The song I liked the most was called “My Desi Girl,” and it’s about how Indian women are the most gorgeous ever. It’s so over the top that it’s kind of ridiculous, and it’s obviously a retrograde assertion of heterosexuality so that the movie won’t come off as too gay… but it still made me feel kinda happy.  (By the way, I can’t vouch for the safety of downloading songs from these links, though I’ve risked it and so far suffered no obvious adverse consequences.)
MOVIE #2:  “Milk 
I was really excited to see this film, made by Gus Van Sant (whose “My Own Private Idaho” was one of the most beautiful boy movies ever) and starring Sean Penn, who is G’s man-crush.  
First the good:  Penn does an amazing job inhabiting a completely different body and mannerisms than his own, without swishing.  The acting is really great, and the film makes interesting use of archival footage in an attempt to make history come alive.  It was great to see it at the Castro and then walk outside and be dazzled by being in the middle of such an important story.  I loved learning how thousands of ordinary queers, by organizing and coming out and asserting themselves, defeated the anti-gay Briggs Initiative in one of the first populist electoral victories for gay Americans. And I cried at the candlelight vigil at the end, lovingly re-created with hundreds of extras from our community, some of whom I recognized.
The film also powerfully shows the schism that still exists today between the assimilationist and radical wings of the U.S. gay movement. The argument between the “establishment gays” like the editor of the Advocate and the grassroots street activists that Milk organized is still going on, and was most evident in the recent No on Proposition 8 campaign, much of whose campaign literature studiously avoid the words “gay and lesbian.”
So this movie is the opposite of “Dostana” in a lot of ways: it’s faithful to real gay people, politically progressive, and … not really very entertaining.
The main problem is that there’s very little suspense.  Basically two things happen in the movie: In the first half, Harvey Milk gets elected to the San Francisco board of supervisors. In the second half, he gets killed.  Since it’s history, almost everyone knows both those facts walking in the door.  The job of the filmmaker, then, is to create suspense in character development and subplots.
That doesn’t happen, partly because “Milk” is so hagiographical that none of the characters can get very complicated or, really, develop.  Dan White, the killer, is wack from his very first scene to his last.  Harvey Milk is good, sweet, hard-working, and politically right-on from beginning to end.  The only person who has any kind of conversion experience is Cleve Jones, who goes from street hustler to the campaign’s main man, but even that is more a testament to Milk’s compassion in adopting the strays of the community than an attempt at actually showing a character’s emotional trajectory.  It’s as if the filmmaker couldn’t risk, in a mainstream release about a gay hero, to portray that hero or his allies as anything less than perfect.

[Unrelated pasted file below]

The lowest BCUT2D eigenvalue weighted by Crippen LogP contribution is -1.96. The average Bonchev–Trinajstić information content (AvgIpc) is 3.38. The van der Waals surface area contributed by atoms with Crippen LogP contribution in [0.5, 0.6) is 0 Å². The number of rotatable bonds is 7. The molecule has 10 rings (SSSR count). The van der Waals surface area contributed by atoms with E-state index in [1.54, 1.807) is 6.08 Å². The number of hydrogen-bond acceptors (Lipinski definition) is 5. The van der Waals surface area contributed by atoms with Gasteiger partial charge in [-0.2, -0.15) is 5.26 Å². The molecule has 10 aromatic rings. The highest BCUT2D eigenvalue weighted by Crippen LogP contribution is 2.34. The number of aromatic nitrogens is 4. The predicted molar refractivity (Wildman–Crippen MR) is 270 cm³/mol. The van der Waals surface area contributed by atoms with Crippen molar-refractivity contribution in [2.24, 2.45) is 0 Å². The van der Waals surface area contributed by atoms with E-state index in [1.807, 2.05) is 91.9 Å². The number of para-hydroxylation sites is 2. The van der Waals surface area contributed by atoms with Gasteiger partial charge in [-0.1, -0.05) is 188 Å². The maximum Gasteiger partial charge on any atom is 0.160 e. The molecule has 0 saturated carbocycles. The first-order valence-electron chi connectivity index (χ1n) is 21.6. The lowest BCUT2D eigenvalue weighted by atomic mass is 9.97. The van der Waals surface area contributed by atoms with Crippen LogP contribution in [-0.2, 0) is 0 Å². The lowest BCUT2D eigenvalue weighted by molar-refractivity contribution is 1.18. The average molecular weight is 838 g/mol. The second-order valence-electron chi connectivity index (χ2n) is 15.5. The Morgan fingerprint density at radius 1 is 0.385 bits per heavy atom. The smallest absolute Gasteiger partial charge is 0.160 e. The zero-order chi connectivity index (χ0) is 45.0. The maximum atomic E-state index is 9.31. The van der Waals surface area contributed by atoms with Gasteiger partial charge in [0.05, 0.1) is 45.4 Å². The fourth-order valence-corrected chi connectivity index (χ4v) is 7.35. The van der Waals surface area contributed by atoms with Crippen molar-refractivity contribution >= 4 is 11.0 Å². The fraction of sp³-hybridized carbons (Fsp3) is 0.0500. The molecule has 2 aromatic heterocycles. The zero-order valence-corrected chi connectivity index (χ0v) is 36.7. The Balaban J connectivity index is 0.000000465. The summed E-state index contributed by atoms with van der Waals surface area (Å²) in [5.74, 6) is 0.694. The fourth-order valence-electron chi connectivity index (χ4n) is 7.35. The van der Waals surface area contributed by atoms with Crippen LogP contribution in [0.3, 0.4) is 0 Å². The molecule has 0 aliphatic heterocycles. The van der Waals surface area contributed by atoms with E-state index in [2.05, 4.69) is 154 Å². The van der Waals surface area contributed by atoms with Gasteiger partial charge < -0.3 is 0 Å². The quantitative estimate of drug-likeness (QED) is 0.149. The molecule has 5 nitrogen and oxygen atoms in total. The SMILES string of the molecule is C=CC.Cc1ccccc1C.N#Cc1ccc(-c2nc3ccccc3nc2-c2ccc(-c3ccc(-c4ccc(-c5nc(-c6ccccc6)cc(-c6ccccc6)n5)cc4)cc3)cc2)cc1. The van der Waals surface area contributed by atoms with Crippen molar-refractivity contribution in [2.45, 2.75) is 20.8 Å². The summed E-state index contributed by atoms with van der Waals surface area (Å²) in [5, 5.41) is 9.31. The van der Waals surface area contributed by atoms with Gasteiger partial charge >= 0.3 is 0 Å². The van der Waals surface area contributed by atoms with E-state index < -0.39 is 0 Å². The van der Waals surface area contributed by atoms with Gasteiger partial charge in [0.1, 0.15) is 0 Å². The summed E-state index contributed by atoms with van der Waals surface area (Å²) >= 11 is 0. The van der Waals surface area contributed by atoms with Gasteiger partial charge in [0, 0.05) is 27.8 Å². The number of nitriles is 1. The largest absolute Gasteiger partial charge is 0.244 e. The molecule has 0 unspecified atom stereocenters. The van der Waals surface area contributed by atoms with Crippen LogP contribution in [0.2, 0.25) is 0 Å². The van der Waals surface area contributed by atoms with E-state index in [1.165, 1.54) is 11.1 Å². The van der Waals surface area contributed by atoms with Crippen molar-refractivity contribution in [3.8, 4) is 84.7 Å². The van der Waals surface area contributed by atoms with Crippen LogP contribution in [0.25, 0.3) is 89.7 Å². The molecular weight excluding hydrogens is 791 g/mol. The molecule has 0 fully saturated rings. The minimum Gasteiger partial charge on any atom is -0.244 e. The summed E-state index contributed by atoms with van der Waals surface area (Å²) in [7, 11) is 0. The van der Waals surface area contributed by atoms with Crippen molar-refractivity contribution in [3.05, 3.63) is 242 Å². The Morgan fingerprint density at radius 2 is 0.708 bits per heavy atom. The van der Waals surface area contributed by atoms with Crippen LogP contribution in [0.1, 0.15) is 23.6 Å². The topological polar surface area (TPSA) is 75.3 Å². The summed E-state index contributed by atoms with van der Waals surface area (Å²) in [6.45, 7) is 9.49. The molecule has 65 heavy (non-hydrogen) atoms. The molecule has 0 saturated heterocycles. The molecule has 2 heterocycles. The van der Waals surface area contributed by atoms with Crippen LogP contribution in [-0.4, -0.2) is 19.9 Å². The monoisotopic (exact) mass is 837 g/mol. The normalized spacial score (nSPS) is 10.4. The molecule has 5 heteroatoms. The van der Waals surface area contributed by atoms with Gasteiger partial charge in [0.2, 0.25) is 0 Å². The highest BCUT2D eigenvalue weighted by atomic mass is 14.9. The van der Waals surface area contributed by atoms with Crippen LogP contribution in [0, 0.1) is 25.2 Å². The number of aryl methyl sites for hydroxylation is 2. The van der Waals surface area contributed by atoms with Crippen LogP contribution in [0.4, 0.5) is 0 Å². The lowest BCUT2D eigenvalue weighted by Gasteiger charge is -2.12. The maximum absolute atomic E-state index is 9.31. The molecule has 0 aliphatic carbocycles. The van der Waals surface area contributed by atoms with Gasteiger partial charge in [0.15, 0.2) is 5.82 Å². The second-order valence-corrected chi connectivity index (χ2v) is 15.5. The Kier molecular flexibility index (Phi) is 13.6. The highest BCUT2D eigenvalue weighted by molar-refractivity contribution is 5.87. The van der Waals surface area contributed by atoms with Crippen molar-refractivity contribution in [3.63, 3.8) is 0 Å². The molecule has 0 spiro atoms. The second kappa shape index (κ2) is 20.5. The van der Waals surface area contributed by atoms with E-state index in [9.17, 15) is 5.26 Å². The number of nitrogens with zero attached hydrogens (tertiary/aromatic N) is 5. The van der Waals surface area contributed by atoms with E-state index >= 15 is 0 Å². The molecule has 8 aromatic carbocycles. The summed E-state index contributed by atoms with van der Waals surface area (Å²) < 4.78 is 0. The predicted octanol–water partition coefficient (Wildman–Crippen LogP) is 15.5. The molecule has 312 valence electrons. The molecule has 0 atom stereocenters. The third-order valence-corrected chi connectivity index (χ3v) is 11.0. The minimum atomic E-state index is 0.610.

Instead, the real transformation in the film is in the gay movement itself, which provides some excitement, though in a more intellectual than emotional way. Still, this portrayal made me glad to have seen “Milk,” as well as eager to watch the 1994 documentary that covers the same territory, “The Times of Harvey Milk.”
Watching both “Milk” and “Dostana,” I was reminded of what I once heard the director Frank Oz say about his 1997 movie “In & Out“:  “It was about being subversive while being safe. … A studio’s not going to give you $40 million for a movie about a gay teacher without being entertaining to a whole lot of people.”
At the time I saw “In & Out,” several years ago, I was really offended by it and by Oz’s “safe but subversive” claim in the post-film talk.  The movie didn’t seem subversive at all to me; it was merely safe, and stereotypical. The main character of “In & Out” is a swishy teacher whom everyone thinks is gay because of how he walks, but he says he isn’t. Tom Selleck has a cameo role and … well, it’s just really bad.
But this weekend, watching “Dostana,” I sort of understood how someone of a certain generation in a mainstream movie studio at a certain political moment might truly believe that that was the only feature he could make.  
And watching “Milk,” I understood how, before the current marriage movement, large numbers of Americans (think Anita Bryant and the Briggs Initiative) found the issue of gay teachers so threatening that perhaps a silly comedy was a reasonably subversive way to approach it.  
Still, even Oz expressed mixed feelings about his final product: “I wanted it safe, but maybe not that safe.”
And that might be why, in general, I like truly subversive and risk-taking indie movies way, way more than the mainstream versions, with their fiscally motivated, built-in, hetero-friendly, safety features.